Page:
American Tactical Imports is also offering caliber conversion kits for the JR Carbine. The conversion kit consists of a barrel, bolt, magazine, magazine well and ejector plate. The conversion can be easily completed with the simple tools provided with the kit.

In conclusion, the JR Carbine is a handy, lightweight carbine that proved very accurate. It is available in popular handgun calibers and uses readily available handgun magazines. It has a retail price of under $700 with caliber conversions going for around $250. The gun’s AR-15 fire control parts make the gun easy to learn for anyone familiar with AR style guns and it would make for a good carbine for use by police in a short range scenario. It also makes for a handy home defense carbine loaded with today’s high performance self-defense loads.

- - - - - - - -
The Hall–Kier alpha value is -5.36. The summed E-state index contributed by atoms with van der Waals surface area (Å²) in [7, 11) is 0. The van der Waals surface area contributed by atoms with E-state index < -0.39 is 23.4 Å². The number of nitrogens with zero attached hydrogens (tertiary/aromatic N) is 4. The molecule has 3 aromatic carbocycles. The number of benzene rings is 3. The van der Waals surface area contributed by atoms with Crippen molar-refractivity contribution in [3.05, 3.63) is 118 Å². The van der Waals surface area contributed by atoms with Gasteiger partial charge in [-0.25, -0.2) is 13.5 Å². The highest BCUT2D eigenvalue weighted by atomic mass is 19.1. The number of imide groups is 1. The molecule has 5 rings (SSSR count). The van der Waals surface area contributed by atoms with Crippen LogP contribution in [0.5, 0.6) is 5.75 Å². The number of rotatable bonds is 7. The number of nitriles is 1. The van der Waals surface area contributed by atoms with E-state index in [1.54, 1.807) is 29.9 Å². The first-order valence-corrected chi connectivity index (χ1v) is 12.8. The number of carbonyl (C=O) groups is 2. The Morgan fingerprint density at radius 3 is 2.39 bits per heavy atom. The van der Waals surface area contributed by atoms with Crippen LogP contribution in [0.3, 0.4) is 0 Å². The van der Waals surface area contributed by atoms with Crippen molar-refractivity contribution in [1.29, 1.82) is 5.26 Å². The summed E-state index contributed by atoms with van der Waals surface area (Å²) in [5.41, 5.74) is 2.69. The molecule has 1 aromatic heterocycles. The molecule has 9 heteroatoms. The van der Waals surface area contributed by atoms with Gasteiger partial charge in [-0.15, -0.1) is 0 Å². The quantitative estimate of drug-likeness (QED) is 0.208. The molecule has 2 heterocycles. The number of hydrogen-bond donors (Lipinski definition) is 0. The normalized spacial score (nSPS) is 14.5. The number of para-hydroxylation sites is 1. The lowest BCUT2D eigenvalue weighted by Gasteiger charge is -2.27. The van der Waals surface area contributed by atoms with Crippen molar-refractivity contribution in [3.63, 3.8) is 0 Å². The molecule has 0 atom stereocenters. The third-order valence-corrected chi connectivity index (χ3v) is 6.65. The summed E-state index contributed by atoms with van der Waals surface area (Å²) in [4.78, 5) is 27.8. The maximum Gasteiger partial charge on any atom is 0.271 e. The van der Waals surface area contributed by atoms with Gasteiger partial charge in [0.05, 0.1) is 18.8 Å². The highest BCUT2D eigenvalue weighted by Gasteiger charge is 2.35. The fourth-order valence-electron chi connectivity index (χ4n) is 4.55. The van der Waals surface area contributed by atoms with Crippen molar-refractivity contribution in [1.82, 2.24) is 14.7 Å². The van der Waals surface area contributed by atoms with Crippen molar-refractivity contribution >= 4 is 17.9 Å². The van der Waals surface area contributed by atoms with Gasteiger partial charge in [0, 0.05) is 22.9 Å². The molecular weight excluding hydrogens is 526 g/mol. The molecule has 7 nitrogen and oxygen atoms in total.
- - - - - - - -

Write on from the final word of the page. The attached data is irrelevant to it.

This article first appeared in Small Arms Review SAW (August 2012)
and was posted online on July 20, 2012